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Novel chiral-diazepines function as specific, selective receptor agonists with variable coupling and species variability in human, mouse and rat BRS-3 receptor cells

Ramos-Álvarez, Irene, Nakamura, Taichi, Mantey, Samuel A., Moreno, Paola, Nuche-Berenguer, Bernardo, Jensen, Robert T.
Peptides 2016 v.75 pp. 8-17
G-protein coupled receptors, agonists, antagonists, bombesin receptors, central nervous system, gastrointestinal motility, homeostasis, humans, interspecific variation, mice, neoplasms, penetrance, peripheral nervous system, rats, tissues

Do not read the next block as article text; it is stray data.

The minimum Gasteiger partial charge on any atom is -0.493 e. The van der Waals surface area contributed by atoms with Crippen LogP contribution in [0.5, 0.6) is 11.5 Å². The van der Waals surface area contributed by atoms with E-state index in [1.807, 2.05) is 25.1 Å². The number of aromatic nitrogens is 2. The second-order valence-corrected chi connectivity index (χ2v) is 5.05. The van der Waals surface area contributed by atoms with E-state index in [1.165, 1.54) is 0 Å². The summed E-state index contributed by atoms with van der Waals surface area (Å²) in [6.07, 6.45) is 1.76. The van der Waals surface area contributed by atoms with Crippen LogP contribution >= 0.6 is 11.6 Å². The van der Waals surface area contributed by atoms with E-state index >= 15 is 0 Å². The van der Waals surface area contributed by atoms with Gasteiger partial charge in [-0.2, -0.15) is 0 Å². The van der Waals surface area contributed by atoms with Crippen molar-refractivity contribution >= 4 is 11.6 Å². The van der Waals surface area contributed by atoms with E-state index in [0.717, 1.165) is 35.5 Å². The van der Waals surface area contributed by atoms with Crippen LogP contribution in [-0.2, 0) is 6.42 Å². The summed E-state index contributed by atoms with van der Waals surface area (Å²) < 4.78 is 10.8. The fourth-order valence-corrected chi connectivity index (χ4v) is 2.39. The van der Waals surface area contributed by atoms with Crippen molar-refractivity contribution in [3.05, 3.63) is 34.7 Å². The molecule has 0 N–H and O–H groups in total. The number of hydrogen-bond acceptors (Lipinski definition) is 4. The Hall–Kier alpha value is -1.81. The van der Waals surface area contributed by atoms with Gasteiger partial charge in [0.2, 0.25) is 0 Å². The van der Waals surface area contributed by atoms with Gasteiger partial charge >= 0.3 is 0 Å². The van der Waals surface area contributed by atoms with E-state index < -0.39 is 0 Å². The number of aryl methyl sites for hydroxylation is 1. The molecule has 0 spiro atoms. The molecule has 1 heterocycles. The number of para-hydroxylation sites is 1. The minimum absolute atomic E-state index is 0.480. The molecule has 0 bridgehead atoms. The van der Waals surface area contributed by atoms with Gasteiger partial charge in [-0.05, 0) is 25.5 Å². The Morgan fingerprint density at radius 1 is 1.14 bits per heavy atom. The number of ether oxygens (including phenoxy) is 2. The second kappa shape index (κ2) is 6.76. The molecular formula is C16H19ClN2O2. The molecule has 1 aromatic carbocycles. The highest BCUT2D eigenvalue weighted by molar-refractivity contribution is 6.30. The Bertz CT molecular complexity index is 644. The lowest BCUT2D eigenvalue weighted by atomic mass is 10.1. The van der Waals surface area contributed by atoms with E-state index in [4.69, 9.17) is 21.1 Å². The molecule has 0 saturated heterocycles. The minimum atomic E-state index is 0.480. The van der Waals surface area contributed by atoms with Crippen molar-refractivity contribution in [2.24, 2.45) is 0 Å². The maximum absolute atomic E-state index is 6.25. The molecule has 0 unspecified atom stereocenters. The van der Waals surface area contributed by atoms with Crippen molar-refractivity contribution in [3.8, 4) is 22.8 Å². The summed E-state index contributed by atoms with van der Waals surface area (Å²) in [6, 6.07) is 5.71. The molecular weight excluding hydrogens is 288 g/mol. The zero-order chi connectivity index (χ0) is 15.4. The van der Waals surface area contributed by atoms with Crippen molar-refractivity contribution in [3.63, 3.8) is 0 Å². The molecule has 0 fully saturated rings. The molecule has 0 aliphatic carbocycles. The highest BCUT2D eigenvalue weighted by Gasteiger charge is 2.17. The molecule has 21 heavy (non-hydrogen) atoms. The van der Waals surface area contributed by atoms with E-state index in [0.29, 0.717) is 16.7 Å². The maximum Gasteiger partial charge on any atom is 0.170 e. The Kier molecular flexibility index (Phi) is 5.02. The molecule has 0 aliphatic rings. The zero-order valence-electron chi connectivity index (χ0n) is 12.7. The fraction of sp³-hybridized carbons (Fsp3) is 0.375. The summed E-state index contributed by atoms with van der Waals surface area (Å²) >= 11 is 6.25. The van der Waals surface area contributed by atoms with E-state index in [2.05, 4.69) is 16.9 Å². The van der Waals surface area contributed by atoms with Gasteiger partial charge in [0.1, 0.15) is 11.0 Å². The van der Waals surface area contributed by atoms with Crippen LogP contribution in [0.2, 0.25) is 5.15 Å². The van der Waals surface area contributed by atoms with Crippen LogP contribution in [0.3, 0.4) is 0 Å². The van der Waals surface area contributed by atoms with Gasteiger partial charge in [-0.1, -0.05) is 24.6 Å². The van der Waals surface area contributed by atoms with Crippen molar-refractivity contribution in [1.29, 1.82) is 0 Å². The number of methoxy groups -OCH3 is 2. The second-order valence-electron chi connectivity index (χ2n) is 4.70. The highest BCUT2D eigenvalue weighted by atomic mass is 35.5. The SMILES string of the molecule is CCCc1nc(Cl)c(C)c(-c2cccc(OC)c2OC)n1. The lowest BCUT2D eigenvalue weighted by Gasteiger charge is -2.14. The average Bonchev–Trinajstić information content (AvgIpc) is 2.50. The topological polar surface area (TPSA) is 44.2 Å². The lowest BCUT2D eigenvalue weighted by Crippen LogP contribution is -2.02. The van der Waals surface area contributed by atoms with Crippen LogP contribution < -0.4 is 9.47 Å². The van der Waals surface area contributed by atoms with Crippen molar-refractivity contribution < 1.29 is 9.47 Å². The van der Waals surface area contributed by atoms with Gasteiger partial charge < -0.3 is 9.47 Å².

Bombesin receptor subtype-3 (BRS-3) is an orphan G-protein coupled receptor which is classified in the bombesin receptor (BnR) family with which it shares high homology. It is present widely in the central nervous system and peripheral tissues and primarily receptor-knockout studies suggest it is involved in metabolic-glucose-insulin homeostasis, feeding and other CNS behaviors, gastrointestinal motility and cancer growth. However, the role of BRS-3 physiologically or in pathologic disorders has been not well defined because the natural ligand is unknown. Until recently, no selective agonists/antagonists were available; however, recently synthetic high-affinity agonists, chiral-diazepines nonpeptide-analogs (3F, 9D, 9F, 9G) with low CNS penetrance, were described, but are not well-categorized pharmacologically or in different labarotory species. The present study characterizes the affinities, potencies, selectivities of the chiral-diazepine BRS-3 agonists in human and rodents (mice,rat). In human BRS-3 receptors, the relative affinities of the chiral-diazepines was 9G>9D>9F>3F; each was selective for BRS-3. For stimulating PLC activity, in h-BRS-3 each of the four chiral diazepine analogs was fully efficacious and their relative potencies were: 9G (EC50: 9nM)>9D (EC50: 9.4nM)>9F (EC50: 39nM)>3F (EC50: 48nM). None of the four chiral diazepine analogs activated r,m,h-GRPR/NMBR. The nonpeptide agonists showed marked differences from each other and a peptide agonist in receptor-coupling-stiochiometry and in affinities/potencies in different species. These results demonstrate that chiral diazepine analogs (9G, 9D, 9F, 3F) have high/affinity/potency for the BRS-3 receptor in human and rodent cells, but different coupling-relationships and species differences from a peptide agonist.